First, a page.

The recent case of harassment at Minar-e-Pakistan urges us to reflect on fake news and to recognise the culture of victim-blaming –the two big evils among us.
On 14 August, a day of celebrating independence, a woman faced assault and harassment by a crowd of 400 men at Lahore’s Greater Iqbal Park. As the videos of her disturbing assault went viral three days later, people on social media reacted with anger and disgust while demanding justice for the victim.
Currently, the case is under investigation as dozens of suspects have been detained via identification with the help of footage of the assault. However, things took a different turn once the whole case of the assault shifted towards judging the character and ‘morals’ of the victim.
Daily Pakistan released an interview with the victim, presenting Iqrar ul Hassan sitting with Ayesha, discussing her traumatic harassment. Rather than this interview becoming an evidence of her bravery and courage to come out in public and seek justice, the conversation focused on her TikTok account and character instead.
Social Media and the power of Fake News
After the interview, social media witnessed a flow of conspiracy theories and fake news regarding the incident claiming it was faked and staged by the victim for the sake of getting fame and more viewers.
An Instagram account called ‘The Pakistan Frontier’ shared news claiming this incident was fake without any proof or verification. This encouraged the spread of false rumors, providing a soft image to those who actually committed the crime like they were “being asked or called in to do so” while singling out victim for blame.
Many people shared their detest for this statement and abuse of journalism, just for engagements and likes. Unfortunately, this is picked up as a trend with various people trying to prove the incident as “fake”.
These incidents shed light on the power social media possesses and how viral misinformation and fake news can change the narrative of the crime. The investigation into the Minar-e-Pakistan harassment confirms forensic evidence of her assault, and authorities have released no such statement that supports such “fake news”.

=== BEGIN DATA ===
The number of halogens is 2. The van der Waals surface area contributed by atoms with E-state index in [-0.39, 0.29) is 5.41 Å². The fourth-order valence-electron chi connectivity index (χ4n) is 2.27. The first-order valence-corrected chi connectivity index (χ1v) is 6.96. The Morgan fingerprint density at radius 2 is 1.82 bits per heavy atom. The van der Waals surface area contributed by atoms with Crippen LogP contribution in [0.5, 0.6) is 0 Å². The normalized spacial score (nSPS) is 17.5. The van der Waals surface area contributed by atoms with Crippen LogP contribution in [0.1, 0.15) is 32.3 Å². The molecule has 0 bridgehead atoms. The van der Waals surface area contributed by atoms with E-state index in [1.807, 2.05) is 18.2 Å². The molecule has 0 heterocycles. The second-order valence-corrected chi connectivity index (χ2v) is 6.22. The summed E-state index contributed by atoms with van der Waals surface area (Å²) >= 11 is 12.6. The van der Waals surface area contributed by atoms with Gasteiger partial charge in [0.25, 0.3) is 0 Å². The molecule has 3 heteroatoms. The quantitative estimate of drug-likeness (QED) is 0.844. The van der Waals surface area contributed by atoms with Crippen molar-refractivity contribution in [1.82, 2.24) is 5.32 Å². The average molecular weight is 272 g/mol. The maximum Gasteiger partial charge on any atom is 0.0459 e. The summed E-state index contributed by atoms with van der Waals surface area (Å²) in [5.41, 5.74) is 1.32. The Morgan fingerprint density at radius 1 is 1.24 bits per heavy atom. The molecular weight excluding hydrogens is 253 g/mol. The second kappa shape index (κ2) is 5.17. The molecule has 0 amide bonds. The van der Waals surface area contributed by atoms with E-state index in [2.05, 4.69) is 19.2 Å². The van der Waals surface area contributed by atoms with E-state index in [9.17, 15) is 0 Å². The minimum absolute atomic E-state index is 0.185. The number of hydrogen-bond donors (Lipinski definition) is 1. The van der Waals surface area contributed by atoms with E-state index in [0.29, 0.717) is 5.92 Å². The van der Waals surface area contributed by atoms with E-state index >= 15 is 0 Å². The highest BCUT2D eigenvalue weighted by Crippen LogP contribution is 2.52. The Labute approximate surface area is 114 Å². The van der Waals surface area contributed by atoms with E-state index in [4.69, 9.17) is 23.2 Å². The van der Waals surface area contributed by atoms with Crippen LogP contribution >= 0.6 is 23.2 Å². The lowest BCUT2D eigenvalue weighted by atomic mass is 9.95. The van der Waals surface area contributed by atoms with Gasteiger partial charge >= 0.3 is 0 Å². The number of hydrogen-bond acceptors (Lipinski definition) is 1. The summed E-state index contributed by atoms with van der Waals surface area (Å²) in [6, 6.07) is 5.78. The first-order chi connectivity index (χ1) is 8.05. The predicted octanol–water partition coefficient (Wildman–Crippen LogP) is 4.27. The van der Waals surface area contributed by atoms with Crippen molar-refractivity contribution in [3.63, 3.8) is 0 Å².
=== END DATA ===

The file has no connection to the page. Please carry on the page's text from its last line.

Thus, this vicious cycle of promoting unauthentic news has a destructive impact on crimes and their victims. The only thing this news did was give more power to the 400 men, and demoralize the single victim trying to label her traumatic assault fake. Rather than holding the culprits accountable, social media is heavily focused on entertaining conspiracies, rather than reading about the investigation and its facts.
In the modern era, fake news is a dangerous problem that can influence minds and opinions. Thus, it is important to teach and be aware of authentic news and not spread propaganda.
The Victim Blaming Cycle
This incident also further amplifies our need to look at victim-blaming culture and hold culprits accountable for their actions. The victim of this harassment has been blamed for 400 men attacking her due to her TikTok account, clothing, and audacity to leave her house to join a male-dominated public place.
Not only the masses but celebrities such as Waqar Zaka are contributing to the cycle by using his mass influence to question the victim, rather than the harassers.
Although, he first supported the victim but later his tweet suggested he was questioning its authenticity even though authorities confirmed it happened.
The cycle of victim-blaming will continue to tarnish the progress towards justice. With each case of violence against women\, it always becomes a discussion to profile the women as ‘pure’ or deserving of the crime. As long as this culture is not changed, victims will be hesitant to get justice, and the culprits will consider them powerful.
In the end, the astounding number of 300-400 men harassing a single woman for hours is a terrifying thought, yet it happened. The only reason is that they felt powerful enough to do so and their right to assault a woman in public. The escape from consequences will lead to even bigger mobs and more crimes against women where the like-minded men will feel they can have a chance to get away with anything if the public image of their target gets manipulated.
This article is submitted by Izma Azeem Chughtai.